Immanuel Cancer Center’s New Inspiration Garden
For some, it will be a place to deal with the side effects of chemotherapy. For others, it will be a place to pray for a loved one. For many, it will be a place to just get away, de-stress and enjoy nature.
The Immanuel Medical Center Cancer Center Inspiration Garden will be dedicated later this week. It showcases a sculpture by world-renowned artist Matthew Placzek. The local sculptor is no stranger to the campus; another of his sculptures draws patients, families and staff to the nearby Immanuel Celebration Park, which commemorates 125 years of Immanuel's healing ministry.
Placzek is excited to be working with Alegent Creighton Health again. "It's so terrific they have so much faith in me that my work will be in front of their building (the Cancer Center)," he said. "It's a wonderful feeling and very satisfying to see my work there. The people are great to work with."
Immanuel Medical Center President and Chief Operating Officer Ann Schumacher said there's a lot of excitement about the garden: "Throughout its 126-year history, Immanuel Medical Center has been a place of hope, healing and inspiration. We hope this garden will provide patients and families with peace, perspective and promise amidst a difficult diagnosis and treatment regime."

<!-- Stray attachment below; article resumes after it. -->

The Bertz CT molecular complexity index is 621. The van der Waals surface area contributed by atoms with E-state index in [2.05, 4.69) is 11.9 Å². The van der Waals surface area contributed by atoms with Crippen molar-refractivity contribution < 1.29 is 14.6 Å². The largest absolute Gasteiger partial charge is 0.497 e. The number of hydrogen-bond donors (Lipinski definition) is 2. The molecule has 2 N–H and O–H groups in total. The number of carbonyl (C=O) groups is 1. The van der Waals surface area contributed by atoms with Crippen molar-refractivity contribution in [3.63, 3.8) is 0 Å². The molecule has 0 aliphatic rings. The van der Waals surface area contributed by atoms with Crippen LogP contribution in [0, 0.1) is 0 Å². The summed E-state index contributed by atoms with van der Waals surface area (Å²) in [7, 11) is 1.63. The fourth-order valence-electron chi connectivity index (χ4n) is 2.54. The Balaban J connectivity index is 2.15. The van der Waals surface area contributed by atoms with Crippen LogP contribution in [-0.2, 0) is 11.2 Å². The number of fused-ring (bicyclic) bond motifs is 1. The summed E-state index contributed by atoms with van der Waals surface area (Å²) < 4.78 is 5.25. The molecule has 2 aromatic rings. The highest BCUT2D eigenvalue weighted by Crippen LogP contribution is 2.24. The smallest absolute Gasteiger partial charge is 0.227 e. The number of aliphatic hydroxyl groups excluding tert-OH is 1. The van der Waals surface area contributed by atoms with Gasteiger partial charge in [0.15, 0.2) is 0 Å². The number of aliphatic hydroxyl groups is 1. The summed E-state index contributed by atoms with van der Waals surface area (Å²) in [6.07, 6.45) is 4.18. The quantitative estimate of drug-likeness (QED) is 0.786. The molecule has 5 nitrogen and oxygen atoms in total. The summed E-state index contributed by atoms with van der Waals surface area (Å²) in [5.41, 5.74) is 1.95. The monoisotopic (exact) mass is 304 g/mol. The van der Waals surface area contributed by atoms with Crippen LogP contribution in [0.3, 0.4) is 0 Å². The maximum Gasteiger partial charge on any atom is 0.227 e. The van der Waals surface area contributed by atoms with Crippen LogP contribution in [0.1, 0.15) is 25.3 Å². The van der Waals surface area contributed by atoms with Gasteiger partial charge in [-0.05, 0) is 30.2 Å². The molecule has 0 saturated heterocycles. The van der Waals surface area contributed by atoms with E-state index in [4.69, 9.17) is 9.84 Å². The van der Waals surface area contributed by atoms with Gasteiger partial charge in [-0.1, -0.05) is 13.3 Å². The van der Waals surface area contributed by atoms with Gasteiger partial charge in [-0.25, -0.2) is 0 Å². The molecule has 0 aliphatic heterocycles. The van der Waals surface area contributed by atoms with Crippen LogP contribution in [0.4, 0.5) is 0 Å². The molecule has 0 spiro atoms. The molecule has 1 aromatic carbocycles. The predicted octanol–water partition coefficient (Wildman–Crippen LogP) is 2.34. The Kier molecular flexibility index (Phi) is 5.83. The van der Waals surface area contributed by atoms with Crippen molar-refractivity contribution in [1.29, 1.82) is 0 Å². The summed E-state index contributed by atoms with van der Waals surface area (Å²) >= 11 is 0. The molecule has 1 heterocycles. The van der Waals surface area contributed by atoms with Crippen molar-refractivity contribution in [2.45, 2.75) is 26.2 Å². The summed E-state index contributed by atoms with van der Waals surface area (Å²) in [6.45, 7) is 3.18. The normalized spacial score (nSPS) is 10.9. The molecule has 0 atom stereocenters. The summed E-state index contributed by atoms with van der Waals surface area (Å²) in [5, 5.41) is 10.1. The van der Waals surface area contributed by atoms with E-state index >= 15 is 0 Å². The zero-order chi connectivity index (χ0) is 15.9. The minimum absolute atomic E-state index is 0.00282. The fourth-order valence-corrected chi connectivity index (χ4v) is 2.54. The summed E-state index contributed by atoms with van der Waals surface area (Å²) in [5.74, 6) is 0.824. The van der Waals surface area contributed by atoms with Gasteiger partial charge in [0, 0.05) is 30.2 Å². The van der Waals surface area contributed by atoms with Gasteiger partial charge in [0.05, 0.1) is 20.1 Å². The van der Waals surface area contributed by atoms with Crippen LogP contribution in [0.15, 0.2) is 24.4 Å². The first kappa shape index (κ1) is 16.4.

James Commers, M.D., said inspirational or healing gardens are becoming more commonplace in healthcare settings. "It's well-recognized that nature can improve a person's emotional mental and physical outlook. Nature can refresh and help them cope, something that is so important to the treatment process."
Placzek visited the site almost three months ago and pictured a sculpture with height. "I wanted to create an area that's set apart from the rest of the hospital, that's its own space. I go with my initial instinct. Once I picture something in my mind, I let it marinate. Then I draw it."
His sculpture includes a large chime that's 14 feet tall and five feet wide. "I wanted to include some of the senses," he said. "That comes with the healing of the body, mind and soul."
An 18-foot-long screen that's nine feet high is also part of the garden. "The screen is metamorphosis," Placzek said. "It depicts the metamorphosis of a butterfly. It's all about the renewal of the body and the uplifting of the human spirit."
Placzek works on 10 to 20 projects a year, all over the country. He said the most challenging part for him is coordinating the different aspects of each sculpture, like design, fabrication, production, painting and installation. "A lot goes on behind the curtain," Placzek said.
The Cancer Center's Inspiration Garden will be dedicated during a public ceremony on June 20th at 10 a.m.